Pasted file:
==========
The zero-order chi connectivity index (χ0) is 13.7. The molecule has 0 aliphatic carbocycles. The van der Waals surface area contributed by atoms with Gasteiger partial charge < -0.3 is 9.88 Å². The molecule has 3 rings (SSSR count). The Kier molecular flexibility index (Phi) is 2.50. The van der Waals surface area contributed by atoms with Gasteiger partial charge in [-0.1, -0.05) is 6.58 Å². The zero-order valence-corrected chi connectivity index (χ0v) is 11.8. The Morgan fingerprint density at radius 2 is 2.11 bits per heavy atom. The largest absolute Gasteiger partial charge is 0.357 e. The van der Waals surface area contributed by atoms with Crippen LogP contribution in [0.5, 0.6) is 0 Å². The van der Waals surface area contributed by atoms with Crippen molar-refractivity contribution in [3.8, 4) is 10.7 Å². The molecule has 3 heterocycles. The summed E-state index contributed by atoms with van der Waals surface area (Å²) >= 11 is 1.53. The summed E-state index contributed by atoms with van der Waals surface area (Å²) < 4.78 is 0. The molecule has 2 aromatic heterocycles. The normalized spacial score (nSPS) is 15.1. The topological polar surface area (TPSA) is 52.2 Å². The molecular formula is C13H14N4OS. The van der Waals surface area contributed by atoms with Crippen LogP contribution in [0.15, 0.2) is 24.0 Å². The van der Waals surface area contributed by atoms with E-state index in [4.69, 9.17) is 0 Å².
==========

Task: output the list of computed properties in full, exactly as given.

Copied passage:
The zero-order chi connectivity index (χ0) is 13.7. The molecule has 0 aliphatic carbocycles. The van der Waals surface area contributed by atoms with Gasteiger partial charge < -0.3 is 9.88 Å². The molecule has 3 rings (SSSR count). The Kier molecular flexibility index (Phi) is 2.50. The van der Waals surface area contributed by atoms with Gasteiger partial charge in [-0.1, -0.05) is 6.58 Å². The zero-order valence-corrected chi connectivity index (χ0v) is 11.8. The Morgan fingerprint density at radius 2 is 2.11 bits per heavy atom. The largest absolute Gasteiger partial charge is 0.357 e. The van der Waals surface area contributed by atoms with Crippen LogP contribution in [0.5, 0.6) is 0 Å². The van der Waals surface area contributed by atoms with Crippen molar-refractivity contribution in [3.8, 4) is 10.7 Å². The molecule has 3 heterocycles. The summed E-state index contributed by atoms with van der Waals surface area (Å²) >= 11 is 1.53. The summed E-state index contributed by atoms with van der Waals surface area (Å²) < 4.78 is 0. The molecule has 2 aromatic heterocycles. The normalized spacial score (nSPS) is 15.1. The topological polar surface area (TPSA) is 52.2 Å². The molecular formula is C13H14N4OS. The van der Waals surface area contributed by atoms with Crippen LogP contribution in [0.15, 0.2) is 24.0 Å². The van der Waals surface area contributed by atoms with E-state index in [4.69, 9.17) is 0 Å².